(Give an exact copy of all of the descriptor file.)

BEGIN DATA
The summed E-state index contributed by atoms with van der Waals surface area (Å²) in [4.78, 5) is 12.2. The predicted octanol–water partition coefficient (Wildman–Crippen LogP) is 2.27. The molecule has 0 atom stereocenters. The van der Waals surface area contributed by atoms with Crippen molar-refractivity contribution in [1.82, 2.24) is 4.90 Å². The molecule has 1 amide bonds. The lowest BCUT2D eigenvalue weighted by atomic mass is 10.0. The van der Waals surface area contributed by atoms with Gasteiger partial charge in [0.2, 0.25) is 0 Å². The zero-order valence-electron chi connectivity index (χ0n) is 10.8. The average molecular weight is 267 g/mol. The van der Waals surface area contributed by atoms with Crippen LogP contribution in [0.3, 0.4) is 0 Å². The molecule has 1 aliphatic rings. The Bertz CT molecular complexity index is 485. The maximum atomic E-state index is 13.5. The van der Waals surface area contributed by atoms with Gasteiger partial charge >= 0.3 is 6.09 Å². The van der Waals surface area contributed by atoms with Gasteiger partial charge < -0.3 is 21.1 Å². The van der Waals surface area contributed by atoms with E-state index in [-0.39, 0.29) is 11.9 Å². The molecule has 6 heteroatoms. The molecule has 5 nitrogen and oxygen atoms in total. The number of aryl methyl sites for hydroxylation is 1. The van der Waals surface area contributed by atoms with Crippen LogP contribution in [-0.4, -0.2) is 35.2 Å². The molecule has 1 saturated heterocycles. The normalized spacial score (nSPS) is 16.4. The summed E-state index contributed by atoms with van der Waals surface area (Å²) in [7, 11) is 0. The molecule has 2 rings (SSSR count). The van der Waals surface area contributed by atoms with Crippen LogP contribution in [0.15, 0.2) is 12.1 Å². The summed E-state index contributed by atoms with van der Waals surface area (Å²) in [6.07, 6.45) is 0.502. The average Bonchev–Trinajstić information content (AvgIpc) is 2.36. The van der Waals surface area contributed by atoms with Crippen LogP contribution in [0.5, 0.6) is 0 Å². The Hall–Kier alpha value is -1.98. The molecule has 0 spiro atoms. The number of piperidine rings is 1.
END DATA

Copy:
The summed E-state index contributed by atoms with van der Waals surface area (Å²) in [4.78, 5) is 12.2. The predicted octanol–water partition coefficient (Wildman–Crippen LogP) is 2.27. The molecule has 0 atom stereocenters. The van der Waals surface area contributed by atoms with Crippen molar-refractivity contribution in [1.82, 2.24) is 4.90 Å². The molecule has 1 amide bonds. The lowest BCUT2D eigenvalue weighted by atomic mass is 10.0. The van der Waals surface area contributed by atoms with Gasteiger partial charge in [0.2, 0.25) is 0 Å². The zero-order valence-electron chi connectivity index (χ0n) is 10.8. The average molecular weight is 267 g/mol. The van der Waals surface area contributed by atoms with Crippen LogP contribution in [0.3, 0.4) is 0 Å². The molecule has 1 aliphatic rings. The Bertz CT molecular complexity index is 485. The maximum atomic E-state index is 13.5. The van der Waals surface area contributed by atoms with Gasteiger partial charge >= 0.3 is 6.09 Å². The van der Waals surface area contributed by atoms with Gasteiger partial charge < -0.3 is 21.1 Å². The van der Waals surface area contributed by atoms with E-state index in [-0.39, 0.29) is 11.9 Å². The molecule has 6 heteroatoms. The molecule has 5 nitrogen and oxygen atoms in total. The number of aryl methyl sites for hydroxylation is 1. The van der Waals surface area contributed by atoms with Crippen LogP contribution in [-0.4, -0.2) is 35.2 Å². The molecule has 1 saturated heterocycles. The normalized spacial score (nSPS) is 16.4. The summed E-state index contributed by atoms with van der Waals surface area (Å²) in [7, 11) is 0. The molecule has 2 rings (SSSR count). The van der Waals surface area contributed by atoms with Crippen LogP contribution in [0.15, 0.2) is 12.1 Å². The summed E-state index contributed by atoms with van der Waals surface area (Å²) in [6.07, 6.45) is 0.502. The average Bonchev–Trinajstić information content (AvgIpc) is 2.36. The van der Waals surface area contributed by atoms with Crippen LogP contribution in [0.5, 0.6) is 0 Å². The Hall–Kier alpha value is -1.98. The molecule has 0 spiro atoms. The number of piperidine rings is 1.